Profile of an inspired and dedicated member of our congregation.
Dennis in Newspaper
My Voice: Dennis Fisher
23 Jan, 2012 11:35 AM
Port Melbourne Aboriginal personality Dennis Fisher is a voice for reconciliation.
I grew up in Queensland on an Aboriginal settlement. It was good as a child – it was great in fact – and we always had lots of games to play. You don’t understand as a child the way your people are treated.
As I grew up, I came to realise everything on the settlement was forced – we weren’t allowed to speak our native dialects and we were on rations from the government. On the settlement, we starved a lot, and we didn’t have work. Our rights were taken away from us. When the white men returned from war, they took all the jobs in manual labour that my people had been employed in.
I remember hearing from older people that white people thought it was dangerous to educate Aborigines, so when I grew up I wasn’t very educated and couldn’t read and write properly. I was born in 1957, and Aborigines weren’t even classed as Australian citizens until 1967. So for the first 10 years of my life, I wasn’t even classified as a real Australian.
I ran away from the settlement when I was 13 and a half. I got jobs in labouring, on the railways and ringbarking. I kept returning to the settlement until my mother died, and then I moved away from Queensland for good.
I moved to Sydney first and went to the Aboriginal TAFE and studied the basics in grammar and history. I didn’t know much about Australian history. One day they showed us clips and slides and I became angry about the way our people were treated and it made me hate white people. But then I couldn’t hate white people because a lot of the teachers were white, so I couldn’t blame them all.
People tell us to move on. If you’re going to tell Aborigines to move on, tell the veterans to not march on Anzac Day, tell the Jews to forgive Germans, and tell people who have lost their homes to floods and fires to forget about it. You don’t know until it happens to you. I can forgive, but I will never forget.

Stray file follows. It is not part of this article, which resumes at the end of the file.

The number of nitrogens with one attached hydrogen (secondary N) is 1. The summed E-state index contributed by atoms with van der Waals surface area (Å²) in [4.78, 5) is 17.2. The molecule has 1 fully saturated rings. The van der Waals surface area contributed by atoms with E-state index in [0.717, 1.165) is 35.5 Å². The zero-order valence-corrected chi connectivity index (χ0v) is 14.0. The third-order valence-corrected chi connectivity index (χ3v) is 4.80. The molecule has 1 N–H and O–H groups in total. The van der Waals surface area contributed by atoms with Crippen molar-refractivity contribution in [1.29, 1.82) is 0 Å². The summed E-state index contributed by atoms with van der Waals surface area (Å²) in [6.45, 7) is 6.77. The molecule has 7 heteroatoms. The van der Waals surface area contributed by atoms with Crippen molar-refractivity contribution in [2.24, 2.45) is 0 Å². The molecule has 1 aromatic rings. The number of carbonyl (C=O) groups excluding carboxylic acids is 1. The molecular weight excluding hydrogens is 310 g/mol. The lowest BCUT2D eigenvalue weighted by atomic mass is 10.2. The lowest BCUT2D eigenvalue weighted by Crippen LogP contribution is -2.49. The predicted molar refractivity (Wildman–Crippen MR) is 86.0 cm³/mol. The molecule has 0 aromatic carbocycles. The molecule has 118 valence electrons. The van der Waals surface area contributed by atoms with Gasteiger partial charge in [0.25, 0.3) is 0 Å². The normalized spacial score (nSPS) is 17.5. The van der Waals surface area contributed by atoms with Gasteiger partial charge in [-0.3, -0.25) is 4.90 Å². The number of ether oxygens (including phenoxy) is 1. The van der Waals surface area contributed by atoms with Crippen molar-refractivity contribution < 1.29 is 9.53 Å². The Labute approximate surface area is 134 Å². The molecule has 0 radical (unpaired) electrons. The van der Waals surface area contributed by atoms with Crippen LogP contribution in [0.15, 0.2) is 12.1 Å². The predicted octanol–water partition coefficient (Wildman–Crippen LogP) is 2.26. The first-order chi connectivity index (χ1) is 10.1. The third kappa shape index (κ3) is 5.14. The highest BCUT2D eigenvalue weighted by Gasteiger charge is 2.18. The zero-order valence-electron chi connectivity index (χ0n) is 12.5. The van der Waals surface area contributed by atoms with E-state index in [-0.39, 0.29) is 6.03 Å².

When I came to Melbourne, I was working voluntarily for a conservation group. I met a friend making songlines – Aboriginal music. He told me he was starting up a radio station – 3KND – and asked me to join. It’s our ninth year coming up, and it’s one of the best things I’ve ever done. My show, Mixing It In, has healed me inside and out. I choose the songs; the voice is a powerful thing. It took me two years to get my pain and suffering out. I still see it happening today with my people. It doesn’t matter what colour a person is – we can’t help a person until we are ourselves healed.
I joined Port Phillip Citizens for Reconciliation 12 years ago. I believe before Aboriginal people can reconcile with white people, we need to reconcile our own people first.
I’m also a poet, and go by the name Den the Fish. I call myself a no-hoper. “No” for violence against women, children, the elderly and people with disabilities. “Hoper” that we can one day all sit around a big fire and have a laugh, have a drink, have a cry, and move together as one.
Dennis, a member of our congregation at Holy Trinity Anglican Church Port Melbourne, is a published indigenous poet.
Dennis assisting with expresso coffee making
following our Sunday 10am service.
"Reconciliation" - a poem written by Dennis Fisher
Download a Dennis Fisher Poem Graphic
Graphic by Keith Richardson
Download a large A4 size image of this poem. (2.3MB)
Dennis as a Guide on
Heritage Walk in Botanic Gardens
Aboriginal Heritage Walk
Spirit ~ Connection ~ Land
Journey into the ancestral lands of the Kulin nation and explore their rich and thriving culture on this award-winning walk in the Royal Botanic Gardens Melbourne.
Experience a traditional smoking ceremony with our Indigenous Guides and discover traditional uses of plants for food, tools and medicine.
For further information, click here.